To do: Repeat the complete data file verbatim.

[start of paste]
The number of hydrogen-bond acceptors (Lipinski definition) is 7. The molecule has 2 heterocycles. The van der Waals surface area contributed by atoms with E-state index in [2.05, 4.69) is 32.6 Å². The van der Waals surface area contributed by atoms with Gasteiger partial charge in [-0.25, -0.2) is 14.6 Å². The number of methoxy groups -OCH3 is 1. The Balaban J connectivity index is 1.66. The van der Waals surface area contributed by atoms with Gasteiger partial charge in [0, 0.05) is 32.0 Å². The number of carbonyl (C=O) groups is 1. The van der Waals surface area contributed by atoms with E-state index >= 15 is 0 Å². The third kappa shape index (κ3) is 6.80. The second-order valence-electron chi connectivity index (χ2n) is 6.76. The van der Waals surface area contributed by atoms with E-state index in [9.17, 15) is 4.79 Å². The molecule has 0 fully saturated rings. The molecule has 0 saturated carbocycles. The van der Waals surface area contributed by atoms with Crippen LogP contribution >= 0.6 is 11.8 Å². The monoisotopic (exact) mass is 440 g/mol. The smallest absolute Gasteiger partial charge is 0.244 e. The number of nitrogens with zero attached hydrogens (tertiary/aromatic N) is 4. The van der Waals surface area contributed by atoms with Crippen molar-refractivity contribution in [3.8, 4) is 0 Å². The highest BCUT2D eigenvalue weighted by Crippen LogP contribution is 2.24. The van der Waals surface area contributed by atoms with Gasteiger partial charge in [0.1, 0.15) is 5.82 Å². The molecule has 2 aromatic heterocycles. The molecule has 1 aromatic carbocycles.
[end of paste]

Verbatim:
The number of hydrogen-bond acceptors (Lipinski definition) is 7. The molecule has 2 heterocycles. The van der Waals surface area contributed by atoms with E-state index in [2.05, 4.69) is 32.6 Å². The van der Waals surface area contributed by atoms with Gasteiger partial charge in [-0.25, -0.2) is 14.6 Å². The number of methoxy groups -OCH3 is 1. The Balaban J connectivity index is 1.66. The van der Waals surface area contributed by atoms with Gasteiger partial charge in [0, 0.05) is 32.0 Å². The number of carbonyl (C=O) groups is 1. The van der Waals surface area contributed by atoms with E-state index >= 15 is 0 Å². The third kappa shape index (κ3) is 6.80. The second-order valence-electron chi connectivity index (χ2n) is 6.76. The van der Waals surface area contributed by atoms with E-state index in [9.17, 15) is 4.79 Å². The molecule has 0 fully saturated rings. The molecule has 0 saturated carbocycles. The van der Waals surface area contributed by atoms with Crippen LogP contribution >= 0.6 is 11.8 Å². The monoisotopic (exact) mass is 440 g/mol. The smallest absolute Gasteiger partial charge is 0.244 e. The number of nitrogens with zero attached hydrogens (tertiary/aromatic N) is 4. The van der Waals surface area contributed by atoms with Crippen molar-refractivity contribution in [3.8, 4) is 0 Å². The highest BCUT2D eigenvalue weighted by Crippen LogP contribution is 2.24. The van der Waals surface area contributed by atoms with Gasteiger partial charge in [0.1, 0.15) is 5.82 Å². The molecule has 2 aromatic heterocycles. The molecule has 1 aromatic carbocycles.